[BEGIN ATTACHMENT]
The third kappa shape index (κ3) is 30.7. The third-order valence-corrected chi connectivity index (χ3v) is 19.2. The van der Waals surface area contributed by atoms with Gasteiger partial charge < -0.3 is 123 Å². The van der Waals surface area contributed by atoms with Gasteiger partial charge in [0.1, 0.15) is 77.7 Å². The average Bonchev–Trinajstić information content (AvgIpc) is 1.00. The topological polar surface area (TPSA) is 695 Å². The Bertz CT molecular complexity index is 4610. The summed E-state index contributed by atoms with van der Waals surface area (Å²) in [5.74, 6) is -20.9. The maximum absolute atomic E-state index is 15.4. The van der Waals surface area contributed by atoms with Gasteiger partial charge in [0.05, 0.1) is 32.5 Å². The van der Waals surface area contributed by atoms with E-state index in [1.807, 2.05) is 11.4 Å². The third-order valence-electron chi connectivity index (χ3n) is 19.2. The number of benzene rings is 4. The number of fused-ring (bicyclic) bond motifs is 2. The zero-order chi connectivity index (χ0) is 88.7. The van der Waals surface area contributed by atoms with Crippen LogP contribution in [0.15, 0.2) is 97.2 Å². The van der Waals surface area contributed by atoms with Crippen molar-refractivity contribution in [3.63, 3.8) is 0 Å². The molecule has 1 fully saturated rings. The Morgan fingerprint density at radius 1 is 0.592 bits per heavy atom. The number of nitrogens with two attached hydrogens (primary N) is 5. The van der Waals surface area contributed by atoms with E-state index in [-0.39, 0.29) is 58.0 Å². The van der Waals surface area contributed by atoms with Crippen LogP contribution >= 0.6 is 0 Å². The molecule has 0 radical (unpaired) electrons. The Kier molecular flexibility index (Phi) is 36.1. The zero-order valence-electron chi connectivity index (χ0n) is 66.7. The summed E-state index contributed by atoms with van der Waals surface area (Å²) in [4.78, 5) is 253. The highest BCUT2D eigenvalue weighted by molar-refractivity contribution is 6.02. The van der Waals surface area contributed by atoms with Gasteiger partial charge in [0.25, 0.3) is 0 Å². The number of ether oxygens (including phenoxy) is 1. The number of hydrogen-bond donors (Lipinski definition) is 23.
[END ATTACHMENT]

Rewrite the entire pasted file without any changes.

The third kappa shape index (κ3) is 30.7. The third-order valence-corrected chi connectivity index (χ3v) is 19.2. The van der Waals surface area contributed by atoms with Gasteiger partial charge < -0.3 is 123 Å². The van der Waals surface area contributed by atoms with Gasteiger partial charge in [0.1, 0.15) is 77.7 Å². The average Bonchev–Trinajstić information content (AvgIpc) is 1.00. The topological polar surface area (TPSA) is 695 Å². The Bertz CT molecular complexity index is 4610. The summed E-state index contributed by atoms with van der Waals surface area (Å²) in [5.74, 6) is -20.9. The maximum absolute atomic E-state index is 15.4. The van der Waals surface area contributed by atoms with Gasteiger partial charge in [0.05, 0.1) is 32.5 Å². The van der Waals surface area contributed by atoms with E-state index in [1.807, 2.05) is 11.4 Å². The third-order valence-electron chi connectivity index (χ3n) is 19.2. The number of benzene rings is 4. The number of fused-ring (bicyclic) bond motifs is 2. The zero-order chi connectivity index (χ0) is 88.7. The van der Waals surface area contributed by atoms with Crippen LogP contribution in [0.15, 0.2) is 97.2 Å². The van der Waals surface area contributed by atoms with Crippen molar-refractivity contribution in [3.63, 3.8) is 0 Å². The molecule has 1 fully saturated rings. The Morgan fingerprint density at radius 1 is 0.592 bits per heavy atom. The number of nitrogens with two attached hydrogens (primary N) is 5. The van der Waals surface area contributed by atoms with E-state index in [-0.39, 0.29) is 58.0 Å². The van der Waals surface area contributed by atoms with Crippen LogP contribution >= 0.6 is 0 Å². The molecule has 0 radical (unpaired) electrons. The Kier molecular flexibility index (Phi) is 36.1. The zero-order valence-electron chi connectivity index (χ0n) is 66.7. The summed E-state index contributed by atoms with van der Waals surface area (Å²) in [4.78, 5) is 253. The highest BCUT2D eigenvalue weighted by molar-refractivity contribution is 6.02. The van der Waals surface area contributed by atoms with Gasteiger partial charge in [0.25, 0.3) is 0 Å². The number of ether oxygens (including phenoxy) is 1. The number of hydrogen-bond donors (Lipinski definition) is 23.